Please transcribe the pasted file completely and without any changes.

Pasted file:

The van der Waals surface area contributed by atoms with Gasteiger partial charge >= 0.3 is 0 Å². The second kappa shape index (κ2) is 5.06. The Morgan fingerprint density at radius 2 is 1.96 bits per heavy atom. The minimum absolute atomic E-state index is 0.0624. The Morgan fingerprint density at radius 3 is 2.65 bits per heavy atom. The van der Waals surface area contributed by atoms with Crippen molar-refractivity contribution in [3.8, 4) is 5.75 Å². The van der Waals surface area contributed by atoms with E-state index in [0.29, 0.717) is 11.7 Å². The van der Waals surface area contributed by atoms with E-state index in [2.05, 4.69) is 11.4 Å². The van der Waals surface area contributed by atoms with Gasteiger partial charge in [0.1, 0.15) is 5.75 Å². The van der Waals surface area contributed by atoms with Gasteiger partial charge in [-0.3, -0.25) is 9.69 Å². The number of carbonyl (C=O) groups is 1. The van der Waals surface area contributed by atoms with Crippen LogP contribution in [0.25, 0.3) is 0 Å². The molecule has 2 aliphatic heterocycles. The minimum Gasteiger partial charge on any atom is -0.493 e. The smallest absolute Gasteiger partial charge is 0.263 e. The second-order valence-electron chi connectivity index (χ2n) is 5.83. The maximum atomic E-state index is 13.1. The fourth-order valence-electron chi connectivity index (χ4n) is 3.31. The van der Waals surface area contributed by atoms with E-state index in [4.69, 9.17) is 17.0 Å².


The van der Waals surface area contributed by atoms with Gasteiger partial charge >= 0.3 is 0 Å². The second kappa shape index (κ2) is 5.06. The Morgan fingerprint density at radius 2 is 1.96 bits per heavy atom. The minimum absolute atomic E-state index is 0.0624. The Morgan fingerprint density at radius 3 is 2.65 bits per heavy atom. The van der Waals surface area contributed by atoms with Crippen molar-refractivity contribution in [3.8, 4) is 5.75 Å². The van der Waals surface area contributed by atoms with E-state index in [0.29, 0.717) is 11.7 Å². The van der Waals surface area contributed by atoms with E-state index in [2.05, 4.69) is 11.4 Å². The van der Waals surface area contributed by atoms with Gasteiger partial charge in [0.1, 0.15) is 5.75 Å². The van der Waals surface area contributed by atoms with Gasteiger partial charge in [-0.3, -0.25) is 9.69 Å². The number of carbonyl (C=O) groups is 1. The van der Waals surface area contributed by atoms with Crippen LogP contribution in [0.25, 0.3) is 0 Å². The molecule has 2 aliphatic heterocycles. The minimum Gasteiger partial charge on any atom is -0.493 e. The smallest absolute Gasteiger partial charge is 0.263 e. The second-order valence-electron chi connectivity index (χ2n) is 5.83. The maximum atomic E-state index is 13.1. The fourth-order valence-electron chi connectivity index (χ4n) is 3.31. The van der Waals surface area contributed by atoms with E-state index in [4.69, 9.17) is 17.0 Å².